When people we care about have problems, there’s a strong compulsion to try to help, to fix things for them, to step in and make it all better. When we see a child struggling, it’s even more compelling to intervene, but is it always the right thing to do?
Try thinking back to the last time you felt unsure about something, or saddened, or frustrated, which were the responses that helped you and which were the ones that hindered? If you’re anything like me, there will have been times when you wished kind friends trying to help had just left you alone. We don’t always want to hear advice, no matter how sound, we don’t always want to hear solutions or appeasements. Sometimes we’re not ready, sometimes we need the chance to fully live through the negativity we are experiencing.
It’s incredibly important for children to realise that their feelings can be lived through without having to be ‘fixed’ as soon as possible. Finding out that it’s possible to endure negative emotions, to manage them and come out the other side perhaps a little wiser about oneself and one’s life, is an essential part of growing up and growing emotional intelligence. Sometimes you just have tolerate the blues without fighting to get rid of them. Sometimes trying to fix someone’s problem can feel to them like you’re trying to shut them down.
So when you’re confronted with your child dealing with difficult feelings, try and take a deep breath and stay open to what is being presented to you. Acknowledge what you see honestly, for example, “I can see you’re upset, would you like to tell me about it?” and allow the child to take the lead, if they want to, while you resist the urge to make it better as quickly as possible.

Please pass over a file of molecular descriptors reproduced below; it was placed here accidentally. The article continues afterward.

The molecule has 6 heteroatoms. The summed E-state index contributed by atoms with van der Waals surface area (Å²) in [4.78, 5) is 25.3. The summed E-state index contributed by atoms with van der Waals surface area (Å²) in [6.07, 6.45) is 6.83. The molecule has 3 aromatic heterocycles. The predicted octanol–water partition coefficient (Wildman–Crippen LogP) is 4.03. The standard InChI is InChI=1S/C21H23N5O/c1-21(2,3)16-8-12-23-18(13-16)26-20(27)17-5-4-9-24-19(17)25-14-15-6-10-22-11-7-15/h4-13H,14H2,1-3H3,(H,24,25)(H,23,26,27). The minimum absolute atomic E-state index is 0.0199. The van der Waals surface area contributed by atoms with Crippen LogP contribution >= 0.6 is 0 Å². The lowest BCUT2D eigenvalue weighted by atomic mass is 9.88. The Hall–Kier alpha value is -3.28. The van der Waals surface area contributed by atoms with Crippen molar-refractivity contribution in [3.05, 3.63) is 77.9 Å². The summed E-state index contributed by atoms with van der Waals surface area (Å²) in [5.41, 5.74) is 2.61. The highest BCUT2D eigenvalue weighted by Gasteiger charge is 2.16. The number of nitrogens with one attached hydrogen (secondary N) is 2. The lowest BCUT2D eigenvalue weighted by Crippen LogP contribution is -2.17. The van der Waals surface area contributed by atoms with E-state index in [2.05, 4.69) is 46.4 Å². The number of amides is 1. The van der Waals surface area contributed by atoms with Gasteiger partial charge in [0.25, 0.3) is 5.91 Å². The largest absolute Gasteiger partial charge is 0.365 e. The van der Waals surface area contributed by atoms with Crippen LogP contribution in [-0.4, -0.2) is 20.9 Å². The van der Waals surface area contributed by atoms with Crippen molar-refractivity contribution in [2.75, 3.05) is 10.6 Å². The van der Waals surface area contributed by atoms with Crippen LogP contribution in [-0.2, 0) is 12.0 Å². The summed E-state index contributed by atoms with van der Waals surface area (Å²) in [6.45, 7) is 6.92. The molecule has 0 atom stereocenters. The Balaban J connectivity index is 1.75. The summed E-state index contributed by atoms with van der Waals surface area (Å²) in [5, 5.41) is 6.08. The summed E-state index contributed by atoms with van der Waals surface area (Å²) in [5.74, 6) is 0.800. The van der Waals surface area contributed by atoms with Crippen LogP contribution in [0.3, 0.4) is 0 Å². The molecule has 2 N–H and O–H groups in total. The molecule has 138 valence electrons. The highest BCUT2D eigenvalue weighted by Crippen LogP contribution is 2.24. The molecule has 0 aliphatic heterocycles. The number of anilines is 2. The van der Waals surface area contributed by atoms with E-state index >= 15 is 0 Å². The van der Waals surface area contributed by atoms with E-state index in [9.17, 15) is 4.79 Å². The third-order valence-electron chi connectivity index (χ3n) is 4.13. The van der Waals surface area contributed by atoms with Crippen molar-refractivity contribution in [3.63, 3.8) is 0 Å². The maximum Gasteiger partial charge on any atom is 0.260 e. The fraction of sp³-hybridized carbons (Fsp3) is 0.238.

By trying to be too helpful, we can end up denying our children their feelings. Much better to let them know you are around to offer support if and when they need it. Give them some space and they’re much more likely to come to you.
There’s a part of my Storytelling show where I pretend to fall asleep on the floor in the front of the children. Often, this totally freaks my core audience of 4-8 year olds, despite my comedy snoring.
Depending on age, group, mood etc., they either shout and scream at me to wake up (in a way that starts off playfully but if I push the duration, veers into slight desperation), shyly approach and prod me, or they fall silent and look to their adults to sort out this unexpected turn of events. There is always the laughter of relief when I wake up.
One of my favourite episodes of Star Trek: The Next Generation is when a crew member comes back from some R&R on a distant planet, and brings with them a game.
It’s a computer game that you play via a special pair of glasses, the aim being to use your concentration to deposit virtual spinning discs into randomly appearing cones. It soon becomes apparent that something else is going on, as more sets of the glasses are replicated and the entire crew becomes so obsessed they cease to function, becoming addicted to the endorphin release that the game triggers. Even Captain Picard succumbs - I know! Interestingly it is left to youth, in the shape of Wesley Crusher, to save the day.